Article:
Chapter 4 begins with the Greeks giving the Trojans “… one last chance for peace; the alternative was enmity and death.” The Trojans refuse to surrender and choose to fight. The Trojans are surrounded by 33 feet high walls and it is up to the Greeks to go on the offensive. This chapter doesn’t go into too much detail about the ordinary soldier but, it does talk about the shortage of food and that the armies would need a group to always be hunting for it. He does also mention that the Greeks tried to fight the Trojans to reach the walls of the cities but always failed. For an ordinary Greek soldier, this must have been exhausting because they were in a foreign land and constantly low on supplies such as food. However, for the Trojans, this inspired them as they were able to keep defending their homeland against this great army. In the end of the Chapter Strauss talks about the Greek soldiers climbing up siege ladders and getting to the top of the wall only to be stabbed and falling back down. This portrays the life of the ordinary soldier as they are only used as pawns to achieve a goal.
In Chapter 5, Strauss describes the Trojan War as a series of hit-and-run tactics by the Greeks on many Trojan cities outside its walls. He tells the reader that the Greek soldiers mainly attacked civilians and this gives the sense that the soldiers did not care about killing those who were defenseless. The ordinary soldier within this chapter seems as if they are greedy and don’t care about who they kill or what they do as long as they become richer after the fight. Strauss also says that the soldiers fought amongst themselves over who got the spoils after a raid. This shows that the soldiers weren’t as interested in defeating the Trojans themselves as much as obtaining their goods. This chapter paints the soldier in a bad light as they only care about themselves.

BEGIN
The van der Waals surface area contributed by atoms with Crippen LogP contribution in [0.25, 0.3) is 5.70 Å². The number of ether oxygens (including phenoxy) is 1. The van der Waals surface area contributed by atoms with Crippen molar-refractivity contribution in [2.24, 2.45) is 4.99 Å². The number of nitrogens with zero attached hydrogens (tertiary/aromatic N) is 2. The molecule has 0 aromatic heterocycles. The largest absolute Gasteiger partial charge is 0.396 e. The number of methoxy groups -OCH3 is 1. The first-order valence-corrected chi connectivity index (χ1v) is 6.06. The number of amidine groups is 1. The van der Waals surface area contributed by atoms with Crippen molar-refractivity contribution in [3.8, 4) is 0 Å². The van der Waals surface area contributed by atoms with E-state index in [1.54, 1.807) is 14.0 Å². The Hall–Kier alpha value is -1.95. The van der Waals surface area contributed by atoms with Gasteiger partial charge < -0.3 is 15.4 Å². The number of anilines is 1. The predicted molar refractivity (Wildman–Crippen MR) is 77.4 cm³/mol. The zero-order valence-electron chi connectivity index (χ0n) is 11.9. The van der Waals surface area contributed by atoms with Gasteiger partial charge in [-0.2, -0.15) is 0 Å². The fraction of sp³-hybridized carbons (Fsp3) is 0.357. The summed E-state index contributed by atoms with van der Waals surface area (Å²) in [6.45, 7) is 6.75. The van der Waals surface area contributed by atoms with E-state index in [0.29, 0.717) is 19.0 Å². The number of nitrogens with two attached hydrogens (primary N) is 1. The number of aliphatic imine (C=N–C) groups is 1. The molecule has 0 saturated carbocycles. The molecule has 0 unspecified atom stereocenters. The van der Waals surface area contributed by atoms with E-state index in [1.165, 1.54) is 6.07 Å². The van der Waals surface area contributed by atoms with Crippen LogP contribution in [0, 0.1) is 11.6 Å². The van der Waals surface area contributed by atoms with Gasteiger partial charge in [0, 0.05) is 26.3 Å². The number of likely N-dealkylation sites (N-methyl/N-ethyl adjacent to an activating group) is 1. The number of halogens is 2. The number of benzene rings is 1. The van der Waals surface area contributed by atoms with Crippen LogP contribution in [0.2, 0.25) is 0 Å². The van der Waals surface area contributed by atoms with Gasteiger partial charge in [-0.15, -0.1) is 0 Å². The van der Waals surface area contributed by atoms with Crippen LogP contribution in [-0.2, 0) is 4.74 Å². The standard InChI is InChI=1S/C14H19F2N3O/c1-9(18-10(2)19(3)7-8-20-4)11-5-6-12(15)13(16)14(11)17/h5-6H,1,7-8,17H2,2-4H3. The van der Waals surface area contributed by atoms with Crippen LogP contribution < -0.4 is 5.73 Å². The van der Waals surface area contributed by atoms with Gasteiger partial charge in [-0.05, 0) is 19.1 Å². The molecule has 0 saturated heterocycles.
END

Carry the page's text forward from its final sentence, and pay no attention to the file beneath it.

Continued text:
Chapter 6 begins with the Greek soldiers suffering from a plague that has been rampant for 9 days. This would have demoralized the soldiers as they were now not only dying from the enemy but also a disease. On top of this, about 5% of the Greek army pulled out because Achillies told his men to leave since the king, Agamemnon took his prize, Briseis. All of this would have led the average soldier to want to leave too and it showed when the Greek army was about to get back on their ships if it wasn’t for Odysseus to call them cowards and even beats a Greek who favored leaving. Odysseus’ speech “… had broken the mutiny with sharp, well-chosen words…” (113) and instilled within the soldiers, a feeling of pride. This showed that an ordinary soldier is quick to retreat and collapse without a good leader and a sense of purpose.
In the beginning of chapter 7, Strauss doesn’t talk about the typical soldier only of the champions Paris and Menelaus. However, later on when the Trojans break the truce during the battle of the champions “… a pitched battle ensued.” (120) Strauss then goes on to talk about the weapons used such as spears or swords, and formations of battles. Strauss describes what battle is like for the normal soldier and shows it is blood-shed. Afterward, the two armies call for a ceasefire in order to bury their dead. This must have been a very sad time for a soldier as they are now having to bury their comrades who they had just fought with. This chapter shows the excruciating truth of war and what the ordinary soldier had to go through in every battle they faced.